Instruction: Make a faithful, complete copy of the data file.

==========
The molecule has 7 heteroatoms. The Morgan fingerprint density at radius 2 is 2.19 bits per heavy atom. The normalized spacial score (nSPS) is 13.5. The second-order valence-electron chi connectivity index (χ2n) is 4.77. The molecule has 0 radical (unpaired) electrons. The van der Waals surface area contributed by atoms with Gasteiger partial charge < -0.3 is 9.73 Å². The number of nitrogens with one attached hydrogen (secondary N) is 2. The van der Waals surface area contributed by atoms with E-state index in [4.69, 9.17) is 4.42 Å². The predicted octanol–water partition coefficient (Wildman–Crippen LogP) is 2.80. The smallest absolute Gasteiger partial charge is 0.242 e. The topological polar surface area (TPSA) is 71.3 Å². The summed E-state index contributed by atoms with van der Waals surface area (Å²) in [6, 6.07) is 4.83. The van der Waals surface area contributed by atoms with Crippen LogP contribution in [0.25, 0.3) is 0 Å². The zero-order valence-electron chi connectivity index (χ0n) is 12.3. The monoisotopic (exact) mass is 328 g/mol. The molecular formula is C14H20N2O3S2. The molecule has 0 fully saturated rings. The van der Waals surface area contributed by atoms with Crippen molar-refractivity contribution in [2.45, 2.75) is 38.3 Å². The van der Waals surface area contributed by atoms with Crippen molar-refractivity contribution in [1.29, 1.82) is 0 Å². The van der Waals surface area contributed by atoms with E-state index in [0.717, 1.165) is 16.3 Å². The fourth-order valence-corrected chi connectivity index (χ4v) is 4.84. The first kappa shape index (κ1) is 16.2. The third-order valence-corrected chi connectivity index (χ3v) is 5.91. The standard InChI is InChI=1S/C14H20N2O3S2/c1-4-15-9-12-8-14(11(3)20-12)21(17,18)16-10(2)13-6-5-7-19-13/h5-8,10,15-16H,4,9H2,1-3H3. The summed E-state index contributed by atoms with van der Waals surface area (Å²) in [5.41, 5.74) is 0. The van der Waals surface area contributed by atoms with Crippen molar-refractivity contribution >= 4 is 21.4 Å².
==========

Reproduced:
The molecule has 7 heteroatoms. The Morgan fingerprint density at radius 2 is 2.19 bits per heavy atom. The normalized spacial score (nSPS) is 13.5. The second-order valence-electron chi connectivity index (χ2n) is 4.77. The molecule has 0 radical (unpaired) electrons. The van der Waals surface area contributed by atoms with Gasteiger partial charge < -0.3 is 9.73 Å². The number of nitrogens with one attached hydrogen (secondary N) is 2. The van der Waals surface area contributed by atoms with E-state index in [4.69, 9.17) is 4.42 Å². The predicted octanol–water partition coefficient (Wildman–Crippen LogP) is 2.80. The smallest absolute Gasteiger partial charge is 0.242 e. The topological polar surface area (TPSA) is 71.3 Å². The summed E-state index contributed by atoms with van der Waals surface area (Å²) in [6, 6.07) is 4.83. The van der Waals surface area contributed by atoms with Crippen LogP contribution in [0.25, 0.3) is 0 Å². The zero-order valence-electron chi connectivity index (χ0n) is 12.3. The monoisotopic (exact) mass is 328 g/mol. The molecular formula is C14H20N2O3S2. The molecule has 0 fully saturated rings. The van der Waals surface area contributed by atoms with Crippen molar-refractivity contribution in [2.45, 2.75) is 38.3 Å². The van der Waals surface area contributed by atoms with Crippen molar-refractivity contribution in [1.29, 1.82) is 0 Å². The van der Waals surface area contributed by atoms with E-state index in [0.717, 1.165) is 16.3 Å². The fourth-order valence-corrected chi connectivity index (χ4v) is 4.84. The first kappa shape index (κ1) is 16.2. The third-order valence-corrected chi connectivity index (χ3v) is 5.91. The standard InChI is InChI=1S/C14H20N2O3S2/c1-4-15-9-12-8-14(11(3)20-12)21(17,18)16-10(2)13-6-5-7-19-13/h5-8,10,15-16H,4,9H2,1-3H3. The summed E-state index contributed by atoms with van der Waals surface area (Å²) in [5.41, 5.74) is 0. The van der Waals surface area contributed by atoms with Crippen molar-refractivity contribution >= 4 is 21.4 Å².